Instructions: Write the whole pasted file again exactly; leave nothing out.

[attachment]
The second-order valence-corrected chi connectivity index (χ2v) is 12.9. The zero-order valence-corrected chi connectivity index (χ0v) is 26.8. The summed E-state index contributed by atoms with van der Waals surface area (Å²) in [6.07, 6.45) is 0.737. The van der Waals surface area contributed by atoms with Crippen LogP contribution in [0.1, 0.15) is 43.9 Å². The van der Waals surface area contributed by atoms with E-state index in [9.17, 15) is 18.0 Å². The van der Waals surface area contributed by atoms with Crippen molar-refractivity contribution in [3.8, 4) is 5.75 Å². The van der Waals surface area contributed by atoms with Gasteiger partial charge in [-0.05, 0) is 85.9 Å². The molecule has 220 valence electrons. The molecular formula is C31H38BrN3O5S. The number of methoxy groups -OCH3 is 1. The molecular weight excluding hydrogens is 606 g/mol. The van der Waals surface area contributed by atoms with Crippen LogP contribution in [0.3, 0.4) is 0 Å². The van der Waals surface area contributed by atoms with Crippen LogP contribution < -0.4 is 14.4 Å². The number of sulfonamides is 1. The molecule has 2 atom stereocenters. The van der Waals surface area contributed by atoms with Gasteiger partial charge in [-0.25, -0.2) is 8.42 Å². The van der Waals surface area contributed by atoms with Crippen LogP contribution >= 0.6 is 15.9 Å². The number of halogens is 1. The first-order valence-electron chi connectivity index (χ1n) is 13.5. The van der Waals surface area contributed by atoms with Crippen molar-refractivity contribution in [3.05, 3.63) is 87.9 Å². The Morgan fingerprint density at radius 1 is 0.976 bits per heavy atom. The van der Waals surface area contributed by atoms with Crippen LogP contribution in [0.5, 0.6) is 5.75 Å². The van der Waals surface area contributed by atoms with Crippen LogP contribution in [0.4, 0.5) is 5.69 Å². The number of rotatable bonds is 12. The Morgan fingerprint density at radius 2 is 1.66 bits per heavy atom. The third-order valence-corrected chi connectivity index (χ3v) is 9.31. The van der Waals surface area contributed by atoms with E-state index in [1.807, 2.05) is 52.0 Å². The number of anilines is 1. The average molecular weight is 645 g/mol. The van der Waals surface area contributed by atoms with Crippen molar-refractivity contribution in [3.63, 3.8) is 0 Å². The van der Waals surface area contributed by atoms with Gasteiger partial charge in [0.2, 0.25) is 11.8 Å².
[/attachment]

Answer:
The second-order valence-corrected chi connectivity index (χ2v) is 12.9. The zero-order valence-corrected chi connectivity index (χ0v) is 26.8. The summed E-state index contributed by atoms with van der Waals surface area (Å²) in [6.07, 6.45) is 0.737. The van der Waals surface area contributed by atoms with Crippen LogP contribution in [0.1, 0.15) is 43.9 Å². The van der Waals surface area contributed by atoms with E-state index in [9.17, 15) is 18.0 Å². The van der Waals surface area contributed by atoms with Crippen molar-refractivity contribution in [3.8, 4) is 5.75 Å². The van der Waals surface area contributed by atoms with Gasteiger partial charge in [-0.05, 0) is 85.9 Å². The molecule has 220 valence electrons. The molecular formula is C31H38BrN3O5S. The number of methoxy groups -OCH3 is 1. The molecular weight excluding hydrogens is 606 g/mol. The van der Waals surface area contributed by atoms with Crippen LogP contribution in [0.3, 0.4) is 0 Å². The van der Waals surface area contributed by atoms with Crippen LogP contribution < -0.4 is 14.4 Å². The number of sulfonamides is 1. The molecule has 2 atom stereocenters. The van der Waals surface area contributed by atoms with Gasteiger partial charge in [-0.25, -0.2) is 8.42 Å². The van der Waals surface area contributed by atoms with Crippen LogP contribution >= 0.6 is 15.9 Å². The number of halogens is 1. The first-order valence-electron chi connectivity index (χ1n) is 13.5. The van der Waals surface area contributed by atoms with Crippen molar-refractivity contribution in [3.05, 3.63) is 87.9 Å². The Morgan fingerprint density at radius 1 is 0.976 bits per heavy atom. The van der Waals surface area contributed by atoms with Crippen LogP contribution in [0.5, 0.6) is 5.75 Å². The van der Waals surface area contributed by atoms with Crippen LogP contribution in [0.4, 0.5) is 5.69 Å². The number of rotatable bonds is 12. The Morgan fingerprint density at radius 2 is 1.66 bits per heavy atom. The third-order valence-corrected chi connectivity index (χ3v) is 9.31. The van der Waals surface area contributed by atoms with E-state index in [1.807, 2.05) is 52.0 Å². The number of anilines is 1. The average molecular weight is 645 g/mol. The van der Waals surface area contributed by atoms with Crippen molar-refractivity contribution in [3.63, 3.8) is 0 Å². The van der Waals surface area contributed by atoms with Gasteiger partial charge in [0.2, 0.25) is 11.8 Å².